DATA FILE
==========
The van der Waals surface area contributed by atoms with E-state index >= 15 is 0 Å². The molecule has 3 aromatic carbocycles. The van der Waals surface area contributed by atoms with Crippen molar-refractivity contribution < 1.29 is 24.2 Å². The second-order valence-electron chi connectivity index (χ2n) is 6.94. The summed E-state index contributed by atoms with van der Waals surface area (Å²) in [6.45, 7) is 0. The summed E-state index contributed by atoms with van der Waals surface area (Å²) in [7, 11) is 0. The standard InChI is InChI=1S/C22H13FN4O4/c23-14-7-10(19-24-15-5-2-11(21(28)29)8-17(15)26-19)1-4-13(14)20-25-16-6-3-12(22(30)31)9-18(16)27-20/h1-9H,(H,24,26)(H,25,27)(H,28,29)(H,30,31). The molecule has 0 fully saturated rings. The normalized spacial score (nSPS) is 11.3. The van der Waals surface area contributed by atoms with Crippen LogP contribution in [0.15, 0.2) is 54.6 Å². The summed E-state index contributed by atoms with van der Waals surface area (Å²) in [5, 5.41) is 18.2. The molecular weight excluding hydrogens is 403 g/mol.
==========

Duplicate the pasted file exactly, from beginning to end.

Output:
The van der Waals surface area contributed by atoms with E-state index >= 15 is 0 Å². The molecule has 3 aromatic carbocycles. The van der Waals surface area contributed by atoms with Crippen molar-refractivity contribution < 1.29 is 24.2 Å². The second-order valence-electron chi connectivity index (χ2n) is 6.94. The summed E-state index contributed by atoms with van der Waals surface area (Å²) in [6.45, 7) is 0. The summed E-state index contributed by atoms with van der Waals surface area (Å²) in [7, 11) is 0. The standard InChI is InChI=1S/C22H13FN4O4/c23-14-7-10(19-24-15-5-2-11(21(28)29)8-17(15)26-19)1-4-13(14)20-25-16-6-3-12(22(30)31)9-18(16)27-20/h1-9H,(H,24,26)(H,25,27)(H,28,29)(H,30,31). The molecule has 0 fully saturated rings. The normalized spacial score (nSPS) is 11.3. The van der Waals surface area contributed by atoms with Crippen LogP contribution in [0.15, 0.2) is 54.6 Å². The summed E-state index contributed by atoms with van der Waals surface area (Å²) in [5, 5.41) is 18.2. The molecular weight excluding hydrogens is 403 g/mol.